The Higher Education Subcommittee of the House Education and Public Works Committee favorably approved S.38 (Senators Grooms, Rice, Hembree, Verdin and Kimbrell) that enacts the “Reinforcing College Education on America’s Constitutional Heritage” (REACH) Act. The bill requires each high school and institution of higher education that provides a baccalaureate program to provide instruction on the United States Constitution, the Federalist Papers, the Declaration of Independence and the Emancipation Proclamation. The bill, which passed the Senate last week, now goes to the full House Education Committee for consideration.


The Senate Agriculture and Natural Resources Committee on Thursday favorably approved H.3071 (Reps. Ott, Ligon, Taylor and others) that creates the “Equine Industry Support Measures Study Committee” to examine the potential for further growth of the equine industry. The bill includes a stipulation that the committee shall study the potential for fees to be imposed on all commercial feed and custom blends labeled for equine for the purpose of promoting the equine industry. Recommendations from the seven-member committee are due to the General Assembly by Feb. 15, 2022. The bill now goes to the full Senate for consideration.

The committee also debated but did not take action on H.3539 (Reps. Davis and Martin), which requires an official form of identification for the transportation on a public road and the release of live swine. The committee is expected to take up the bill at the next meeting and report it out favorably.


The House Legislative Oversight Committee met Monday to continue a review of the SC Department of Health and Humans Services (DHHS). The goal of the committee is to determine if agency laws and programs are being implemented and carried out in accordance with the intent of the General Assembly and whether they should be continued, curtailed or eliminated. The meeting this week focused on the Medicaid Eligibility criteria and process.

Information about the committee and its work and a link to submit public input can be found here.


The Senate spent time Thursday debating the reform and potential sale of state-owned utility Santee Cooper but did not take any action.



H.4051 (Reps. R. Williams and Jefferson) Prohibits radio or cable service providers from airing a fraudulent advertisement and provides penalties. Referred to Committee on Judiciary.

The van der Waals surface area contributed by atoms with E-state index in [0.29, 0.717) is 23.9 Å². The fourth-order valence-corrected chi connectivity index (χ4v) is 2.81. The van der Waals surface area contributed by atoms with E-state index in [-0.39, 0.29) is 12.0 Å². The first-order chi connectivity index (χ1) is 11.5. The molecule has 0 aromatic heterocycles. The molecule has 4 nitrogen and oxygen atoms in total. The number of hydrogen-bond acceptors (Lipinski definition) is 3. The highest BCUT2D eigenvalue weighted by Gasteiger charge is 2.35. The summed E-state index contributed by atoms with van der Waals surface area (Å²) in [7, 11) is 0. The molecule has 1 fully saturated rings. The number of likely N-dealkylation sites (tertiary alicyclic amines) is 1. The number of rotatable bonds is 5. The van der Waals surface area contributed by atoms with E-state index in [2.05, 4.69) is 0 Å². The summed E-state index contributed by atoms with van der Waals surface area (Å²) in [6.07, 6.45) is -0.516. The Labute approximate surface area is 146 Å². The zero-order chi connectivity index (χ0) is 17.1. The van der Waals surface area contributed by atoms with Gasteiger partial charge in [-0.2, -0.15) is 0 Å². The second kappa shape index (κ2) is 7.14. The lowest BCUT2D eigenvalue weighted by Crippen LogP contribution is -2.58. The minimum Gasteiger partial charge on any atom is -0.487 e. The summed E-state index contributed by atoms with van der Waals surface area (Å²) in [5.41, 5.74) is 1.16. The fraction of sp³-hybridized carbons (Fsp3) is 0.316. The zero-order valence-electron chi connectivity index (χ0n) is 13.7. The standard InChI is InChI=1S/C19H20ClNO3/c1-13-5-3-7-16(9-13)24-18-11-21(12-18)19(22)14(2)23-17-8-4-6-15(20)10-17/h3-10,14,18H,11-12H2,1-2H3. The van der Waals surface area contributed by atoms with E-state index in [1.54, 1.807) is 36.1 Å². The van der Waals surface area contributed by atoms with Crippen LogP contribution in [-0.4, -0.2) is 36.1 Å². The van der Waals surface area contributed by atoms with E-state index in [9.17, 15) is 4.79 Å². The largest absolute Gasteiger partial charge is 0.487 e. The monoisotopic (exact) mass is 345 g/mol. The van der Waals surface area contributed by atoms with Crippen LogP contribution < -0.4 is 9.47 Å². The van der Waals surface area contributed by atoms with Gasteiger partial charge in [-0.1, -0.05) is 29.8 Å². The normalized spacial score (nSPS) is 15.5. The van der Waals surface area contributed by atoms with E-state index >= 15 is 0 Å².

H.4062 (Reps. Sandifer and West) Allows the Public Service Commission to hire qualified, independent third-party experts and consultants. Referred to Committee on Labor, Commerce and Industry.

H.4063 (Reps. Erickson, Bradley and Herbkersman) Enacts the “South Carolina Electronic Notary Public Act.” Referred to Committee on Judiciary.

H.4064 (Reps. G. M. Smith and Sandifer) Clarifies that a public utility regulated by the Public Service Commission does not qualify for a 14.2% property tax exemption. Referred to Committee on Ways and Means.


S.665 (Senator Rankin) Requires an application for an alcohol license or permit from the Department of Revenue be made under oath. Referred to the Committee on Judiciary.

Up Next

The Technical College System will present its annual budget request to the Senate Finance Higher Education Subcommittee on Thursday at 1 p.m.


Look to SCACPA’s “View from the Dome” updates on the SCACPA website and our social media every week during the legislative session. Sine Die adjournment is scheduled for May 13. You can always stay up-to-date with SCACPA’s respective blog pages for Governmental Topics, Legislative Topics and Regulatory Topics.

March 5: House Ways and Means Committee is Cautious With its Version of State Budget

Feb. 26: Senate Approves “COVID-19 Liability Safe Harbor Act,” Bill Now Heads to House

Feb. 19: Senate Sets Priority on COVID-19 Liability Safe Harbor Act as its Debate Continues

Feb. 12: Senate to Consider Personal Finance Courses Requirement to Replace Economics Classes for High Schoolers

Feb. 5: Senate Nears Approval of $200M from Reserve Fund for Vaccine Distribution

Jan. 29: DOR Tells Economic Development Subcommittee That SC’s Tax Revenues are Strong

Jan. 22: Board of Economic Advisors Places State’s Tax Revenue Collections at $336M Above Forecast

Jan. 15: McMaster Delivers State of the State, Recommends $123M More for Small Business Grants

Jan. 8: 2021 Legislative Session “Pre-View from the Dome”

Dec. 18: A First Look at Pre-Filed Tax Legislation of Interest for the 2021 Legislative Session